OJJDP Juvenile Justice Bulletin reported that, mental health problems and persistent delinquent behaviors for both males and females were statistically significant (Huizinga, Thornberry, and Cothern, 2000). Thus, the mental health status is a good predictor of serious delinquency. Combinations of Persistent Problems The correlations between persistent delinquencies in combination with other behavioral problems were fairly consistent. However, it was noted among youth with behavioral problems that aggravation of their problems leads to a greater tendency of serious delinquency (Huizinga, Thornberry, and Cothern, 2000).
Operational Definitions The research presented the findings of a number of studies concerning delinquency and behavioral problems in youth to come up with clear scenario of the possible inter-relations among these problems. The following terms were operationally defined: Persistent serious delinquency is the involvement of an individual in serious assault or serious property offences within two or three years (Huizinga, Thornberry, and Cothern, 2000).
Also, the deletion of the word “persistent” is only done to avoid redundancy; Drug problems pertain to the use of marijuana, inhalants, cocaine or crack, heroin, angel dust (PCP), psychedelics, amphetamines, tranquilizers, or barbiturates(Huizinga, Thornberry, and Cothern, 2000). School problems were limited to below-average grades or dropped out of school (Huizinga, Thornberry, and Cothern, 2000); mental health problems were determined through the subset of the Achenbach and Edelbrock 1982 instrument in observing Child Behavior (Huizinga, Thornberry, and Cothern, 2000).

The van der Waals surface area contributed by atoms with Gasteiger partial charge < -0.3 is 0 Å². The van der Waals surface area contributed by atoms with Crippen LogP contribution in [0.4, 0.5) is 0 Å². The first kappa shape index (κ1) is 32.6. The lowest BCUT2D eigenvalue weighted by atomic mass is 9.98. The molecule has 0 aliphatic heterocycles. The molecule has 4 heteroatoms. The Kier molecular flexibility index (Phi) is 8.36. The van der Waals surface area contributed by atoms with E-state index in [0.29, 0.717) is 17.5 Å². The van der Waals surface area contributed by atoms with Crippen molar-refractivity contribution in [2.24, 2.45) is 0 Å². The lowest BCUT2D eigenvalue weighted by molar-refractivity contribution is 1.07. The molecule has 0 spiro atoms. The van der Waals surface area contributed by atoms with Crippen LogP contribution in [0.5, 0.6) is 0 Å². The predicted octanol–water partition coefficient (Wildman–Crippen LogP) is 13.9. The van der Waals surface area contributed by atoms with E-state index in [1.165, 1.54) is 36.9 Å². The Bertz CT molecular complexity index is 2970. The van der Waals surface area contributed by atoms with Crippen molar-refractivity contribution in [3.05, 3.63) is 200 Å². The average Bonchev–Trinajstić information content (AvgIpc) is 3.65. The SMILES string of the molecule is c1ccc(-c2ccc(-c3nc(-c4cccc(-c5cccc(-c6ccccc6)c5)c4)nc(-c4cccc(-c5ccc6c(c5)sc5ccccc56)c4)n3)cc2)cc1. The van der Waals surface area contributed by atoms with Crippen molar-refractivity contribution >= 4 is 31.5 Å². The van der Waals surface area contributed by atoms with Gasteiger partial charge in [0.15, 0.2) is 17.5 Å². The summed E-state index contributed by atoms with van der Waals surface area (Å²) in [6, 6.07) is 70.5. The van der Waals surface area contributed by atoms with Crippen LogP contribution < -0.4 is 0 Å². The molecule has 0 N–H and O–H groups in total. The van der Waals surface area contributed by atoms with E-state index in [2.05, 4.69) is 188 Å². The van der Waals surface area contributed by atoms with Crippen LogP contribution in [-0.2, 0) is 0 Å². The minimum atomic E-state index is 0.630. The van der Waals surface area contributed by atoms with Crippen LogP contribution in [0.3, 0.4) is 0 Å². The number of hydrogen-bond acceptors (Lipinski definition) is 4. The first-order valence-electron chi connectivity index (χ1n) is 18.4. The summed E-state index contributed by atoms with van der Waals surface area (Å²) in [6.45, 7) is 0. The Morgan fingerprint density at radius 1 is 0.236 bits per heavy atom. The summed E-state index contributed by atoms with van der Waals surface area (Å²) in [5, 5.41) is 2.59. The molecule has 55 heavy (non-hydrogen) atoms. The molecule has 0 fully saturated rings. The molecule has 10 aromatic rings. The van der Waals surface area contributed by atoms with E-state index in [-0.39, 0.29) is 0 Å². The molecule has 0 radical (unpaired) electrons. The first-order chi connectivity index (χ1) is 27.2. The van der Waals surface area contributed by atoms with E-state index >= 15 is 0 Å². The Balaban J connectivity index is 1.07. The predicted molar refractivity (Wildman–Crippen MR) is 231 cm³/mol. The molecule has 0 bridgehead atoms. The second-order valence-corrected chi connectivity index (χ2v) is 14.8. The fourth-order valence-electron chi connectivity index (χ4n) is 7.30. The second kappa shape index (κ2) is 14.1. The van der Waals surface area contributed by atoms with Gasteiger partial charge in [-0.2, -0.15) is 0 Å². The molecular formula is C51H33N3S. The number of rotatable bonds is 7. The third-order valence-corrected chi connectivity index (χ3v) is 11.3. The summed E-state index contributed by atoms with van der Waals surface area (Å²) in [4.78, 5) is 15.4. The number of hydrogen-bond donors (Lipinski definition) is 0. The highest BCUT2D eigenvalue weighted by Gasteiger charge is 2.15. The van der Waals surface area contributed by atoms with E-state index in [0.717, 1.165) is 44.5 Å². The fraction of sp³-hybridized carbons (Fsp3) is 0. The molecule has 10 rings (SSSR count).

And persistent problems were limited to problems met or committed within two or three years (Huizinga, Thornberry, and Cothern, 2000). Problem Formulation, Research Question, and Theory Congruence among the research problems, research questions, and theoretical concepts has been observed. The assessment in this research is based on the Research Methods in Human development and family science (Wilkinson, 2007). The research problem of Huizinga, Thornberry, and Cothern (2000) Co-occurrence of Delinquency and Other Problem Behaviors study was clearly defined with respect to perspective, focus, level, and scope.
The research problem was clearly grounded in reality in the sense that: it reflected who, what, where, why, and how the phenomenon has been existed; gave specific qualitative and quantitative observations; and incorporated reliable data on the prevalence and context of the societal problem. In addition, the problem was diagnosed well: data elements or variables were defined and classified; patterns among variables were analyzed and presented; and refinement and heuristic inference were made. Nevertheless, the problem was of significant interest not only for juvenile justice advocates but for societal benefits in general.
Also, prior research-based knowledge was linked into the new investigation subject. The research questions, on the other hand, were expressed in quantifiable terms and permitted specific answers. Also, significant theories and findings of related studies were analyzed and presented that gave clarity and justification for the conduct of this research. References Huizinga D. , Loeber, R. , Thornberry, T. P. , and Cothern, L. (2000). Co-occurrence of Delinquency and Other Problem Behaviors. Office of Juvenile Justice and Delinquency Prevention, Juvenile Justice Bulletin.
Retrieved November 17, 2008, from http://www. ncjrs. gov/pdffiles1/ojjdp/182211. pdf Program of Research on the Causes and Correlates of Delinquency. (n. d. ). Juvenile Justice Bulletin, Gang Membership, Delinquent Peers, and Delinquent Behavior. Retrieved November 17, 2008, from http://ojjdp. ncjrs. org/jjbulletin/9810_2/contents. html Wilkinson, D. L. (2007). How to Choose a Research Proposal Topic? Research Methods in Human development and family science: HDFS 760. Retrieved November 17, 2008, from http://hec. osu. edu/people/dwilkinson/how_to_choose_a_research_proposa. htm